"This you call living well, and you say that you live best?" she said to the town mouse. "Heaven gladden me with something less, then, rather than having such a big house and such a hawk for a master. Why, I only just got away with my life!"
Once on a time there was a farmer's son who dreamt that he was to marry a princess far, far out in the world. She was as red and white as milk and blood, and so rich there was no end to her riches. When he awoke he seemed to see her still standing bright and living before him, and he thought her so sweet and lovely that his life was not worth having unless he had her too. So he sold all he had, and set off into the world to find her out.
He went far, and farther than far, and about winter he came to a land where all the highroads lay right straight on end; there wasn't a bend in any of them. When he wandered on and on for a quarter of a year he came to a town, and outside the church door lay a big block of ice, in which there stood a dead body, and the whole parish spat on it as they passed by to church. The lad wondered at this, and when the priest came out of church he asked him what it all meant.
"It is a great wrong-doer," said the priest. "He has been executed for his ungodliness and set up there to be mocked and spat on."
"But what was his wrong-doing?" asked the lad.
"When he was alive here he was a vintner," said the priest, "and he mixed water with his wine."
The lad thought that no such dreadful sin.
"Well," he said, "after he had atoned for it with his life, you might as well have let him have Christian burial and peace after death."
But the priest said that could not be in any wise, for there must be folk to break him out of the ice, and money to buy a grave from the church. Then the gravedigger must be paid for digging the grave, and the sexton for tolling the bell, and the clerk for singing the hymns, and the priest for sprinkling dust over him.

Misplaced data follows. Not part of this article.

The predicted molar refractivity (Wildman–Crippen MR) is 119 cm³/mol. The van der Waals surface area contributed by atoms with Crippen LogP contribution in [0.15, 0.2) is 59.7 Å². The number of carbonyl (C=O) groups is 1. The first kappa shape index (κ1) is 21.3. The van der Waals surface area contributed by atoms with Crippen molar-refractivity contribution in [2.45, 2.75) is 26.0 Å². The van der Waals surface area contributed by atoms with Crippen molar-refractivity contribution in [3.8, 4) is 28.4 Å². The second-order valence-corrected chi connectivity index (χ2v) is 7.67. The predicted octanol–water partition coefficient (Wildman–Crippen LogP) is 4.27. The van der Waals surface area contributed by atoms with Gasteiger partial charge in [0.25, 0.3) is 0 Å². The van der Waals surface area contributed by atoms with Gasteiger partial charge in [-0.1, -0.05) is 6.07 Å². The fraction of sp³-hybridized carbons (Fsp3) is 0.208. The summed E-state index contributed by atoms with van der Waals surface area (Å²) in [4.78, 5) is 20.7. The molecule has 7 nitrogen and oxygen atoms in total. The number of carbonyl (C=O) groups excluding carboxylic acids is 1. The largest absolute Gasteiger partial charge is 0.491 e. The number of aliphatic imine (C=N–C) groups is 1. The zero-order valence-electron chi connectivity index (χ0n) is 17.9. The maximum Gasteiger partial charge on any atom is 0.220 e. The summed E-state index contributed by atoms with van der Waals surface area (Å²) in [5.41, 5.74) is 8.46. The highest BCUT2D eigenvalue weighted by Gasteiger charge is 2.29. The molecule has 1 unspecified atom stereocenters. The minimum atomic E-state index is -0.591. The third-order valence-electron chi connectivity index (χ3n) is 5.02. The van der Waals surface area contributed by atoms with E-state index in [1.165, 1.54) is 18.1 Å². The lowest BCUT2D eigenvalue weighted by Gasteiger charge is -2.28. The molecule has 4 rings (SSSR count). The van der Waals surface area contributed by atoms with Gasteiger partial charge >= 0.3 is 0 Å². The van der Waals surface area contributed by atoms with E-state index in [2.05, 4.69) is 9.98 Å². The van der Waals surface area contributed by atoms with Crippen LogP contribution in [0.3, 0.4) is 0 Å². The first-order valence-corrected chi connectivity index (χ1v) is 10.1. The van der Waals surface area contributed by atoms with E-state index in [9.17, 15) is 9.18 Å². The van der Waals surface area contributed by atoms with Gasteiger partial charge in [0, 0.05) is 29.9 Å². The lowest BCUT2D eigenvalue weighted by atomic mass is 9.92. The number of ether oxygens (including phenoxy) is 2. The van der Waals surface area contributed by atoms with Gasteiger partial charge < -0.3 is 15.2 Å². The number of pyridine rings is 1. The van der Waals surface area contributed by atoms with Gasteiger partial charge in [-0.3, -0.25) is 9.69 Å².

"Do you think now there would be anyone who would be willing to pay all this for an executed sinner?"
Yes," said the lad. "If he could only get him buried in Christian earth, he would be sure to pay for his funeral ale out of his scanty means."
Even after that the priest hemmed and hawed; but when the lad came with two witnesses, and asked him right out in their hearing if he could refuse to sprinkle dust over the corpse, he was forced to answer that he could not.
So they broke the vintner out of the block of ice, and laid him in Christian earth, and they tolled the bell and sang hymns over him, and the priest sprinkled dust over him, and they drank his funeral ale till they wept and laughed by turns. But when the lad had paid for the ale he hadn't many pence left in his pocket.
He set off on his way again, but he hadn't got far before a man overtook him and asked if he didn't think it dull work walking on all alone.
No, the lad did not think it dull. "I have always something to think about," he said.
Then the man asked if he wouldn't like to have a servant.
"No," said the lad; "I am wont to be my own servant; therefore I have need of none. And even if I wanted one ever so much, I have no means to get one, for I have no money to pay for his food and wages."
"You do need a servant, that I know better than you," said the man, "and you have need of one whom you can trust in life and death. If you won't have me as a servant, you may take me as your companion. I give you my word I will stand you in good stead, and it shan't cost you a penny. I will pay my own fare, and as for food and clothing, you shall have no trouble about them."
Well, on those terms he was willing enough to have him as his companion. After that they travelled together, and the man for the most part went on ahead and showed the lad the way.
After they had travelled on and on from land to land, over hill and wood, they came to a steep mountain spur. There the companion went up and knocked, and bade them open the door; and the rock opened sure enough, and when they got inside the hill, up came an old witch with a chair and asked them, "Be so good as to sit down. No doubt you are weary."
"Sit on it yourself," said the man. So she was forced to take her seat, and as soon as she sat down she stuck fast, for the chair was such that it let no one loose that came near it. Meanwhile they went about inside the hill, and the companion looked round till he saw a sword hanging over the door. That he would have, and if he got it he told the old witch that he might let her loose out of the chair.
"Nay, nay," she screeched out; "ask me anything else. Anything else you may have, but not that, for it is my Three-Sister Sword; we are three sisters who own it together."
"Very well; then you may sit there till the end of the world," said the man. But when she heard that, she said he might have it. He took the sword and went off with it, and after a while the stool set her free.
When they had gone far, far away over naked mountains and wide wastes, they came to another steep mountain spur. There, too, the companion knocked and bade them open the door, and the same thing happened as happened before; the rock opened, and when they had got a good way into the hill another old witch came up to them with a chair and begged them to sit down. "You may well be weary," she said.